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HCTC Library Orientation and Research Guide: Choose Your Topic

This guide is meant to help HCTC library users locate and use library resources and aid them in their research.


What is a TOPIC?

When asked to choose a topic for a research assignment you might struggle to find something you want to write about that is: 

  • specific enough to be called a topic
  • interesting enough to keep your attention

A topic is defined as a narrowed aspect of a SUBJECT. A subject is a branch of knowledge and contains many topics within it. 

A good rule of thumb for telling if you have a topic or a subject is to frame it as a question:

  • Who?
  • What?
  • Where?

Can that question be answered in a single research assignment, a journal or magazine series, or does it require a book or multiple books? 

You should ideally be able to answer the question relating to your selected "topic" in a research assignment.

You also should NOT be able to answer your question about your topic with a simple YES or NO. 

To further focus your question, ask:

  • Why?
  • How?


Your ENG 101 instructor asks your class to write an argumentative paper (argumentative papers will argue for or against an idea and you must support your claim with supporting evidence). The topic should be related to the economy of Appalachia (subject).

To begin your assignment, you must have a topic.

Write a question you might have about the economy of an Appalachian community. 

Try asking yourself:

  • Who is affected by the economy? OR Who drives the economy?
  • Where is the community relative to its geographic location?
  • What industries prop up that community's economy? OR What are the negative impacts of a region's economic downfall?

Try It!


  1. A topic is defined as a narrowed aspect of a SUBJECT.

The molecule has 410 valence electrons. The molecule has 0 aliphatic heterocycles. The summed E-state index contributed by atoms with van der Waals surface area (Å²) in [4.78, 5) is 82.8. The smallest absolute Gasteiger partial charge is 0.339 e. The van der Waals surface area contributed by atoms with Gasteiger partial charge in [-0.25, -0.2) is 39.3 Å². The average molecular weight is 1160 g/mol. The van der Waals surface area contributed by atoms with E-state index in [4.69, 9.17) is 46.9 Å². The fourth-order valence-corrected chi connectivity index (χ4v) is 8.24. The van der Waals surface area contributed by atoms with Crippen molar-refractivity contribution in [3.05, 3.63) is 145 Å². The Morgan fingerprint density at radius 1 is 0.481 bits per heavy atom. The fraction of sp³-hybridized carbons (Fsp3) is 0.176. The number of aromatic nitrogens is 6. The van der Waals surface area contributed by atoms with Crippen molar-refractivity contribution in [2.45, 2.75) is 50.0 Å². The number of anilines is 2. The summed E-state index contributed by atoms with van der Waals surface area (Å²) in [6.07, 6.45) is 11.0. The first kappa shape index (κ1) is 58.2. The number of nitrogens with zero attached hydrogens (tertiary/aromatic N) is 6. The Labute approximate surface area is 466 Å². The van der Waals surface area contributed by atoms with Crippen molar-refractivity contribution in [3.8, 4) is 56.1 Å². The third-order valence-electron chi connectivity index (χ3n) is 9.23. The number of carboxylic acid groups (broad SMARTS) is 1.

2. Ask questions to about a subject to narrow your topic like WHO, WHERE, WHEN, WHY, and HOW.

Databases for Topic Exploration

Brainstorming Methods

Explore the problem — not the topic

1.    Who is your reader?

2.    What is your purpose?

3.    Who are you, the writer? (What image or persona do you want to project?)

Make your goals operational

1.    How can you achieve your purpose?

2.    Can you make a plan?

Generate some ideas


  • Keep writing
  • Don't censor or evaluate
  • Keep returning to the problem

Talk to your reader

  • What questions would they ask?
  • What different kinds of readers might you have?

Ask yourself questions

Journalistic questions

Who? What? Where? When? Why? How? So What?

From Brizee, A. (2010, April 17). Prewriting (Invention) General Questions. Retrieved from [Purdue].

The Zero Draft

The Zero Draft is an ideation technique for individuals often used by writers and is essentially a form of focused free-writing. For marketers and agency professionals, it can help focus the first stages of a new project by establishing what you currently know and getting your initial ideas out of your brain and onto paper.

Taking your central theme or topic:

Write down everything you currently know about the subject.

Write down what you need or want to know about the subject, but don't currently know.

Reflect on why the subject is important.

Add anything else that takes your fancy -- this is a chance to get whatever's floating around in your head out into the world.

The Zero Draft method is all about getting everything you can think of relating to your topic down on paper, so don't be concerned if it looks messy and unfocused. The goal is just to get past the initial block that often plagues creative professionals in the early stages of a new project.

From Mansfield, D. (2016, November 17). 10 Creative Exercises That Are Better Than Brainstorming​. Retrieved from [Where Marketers Go to Grow].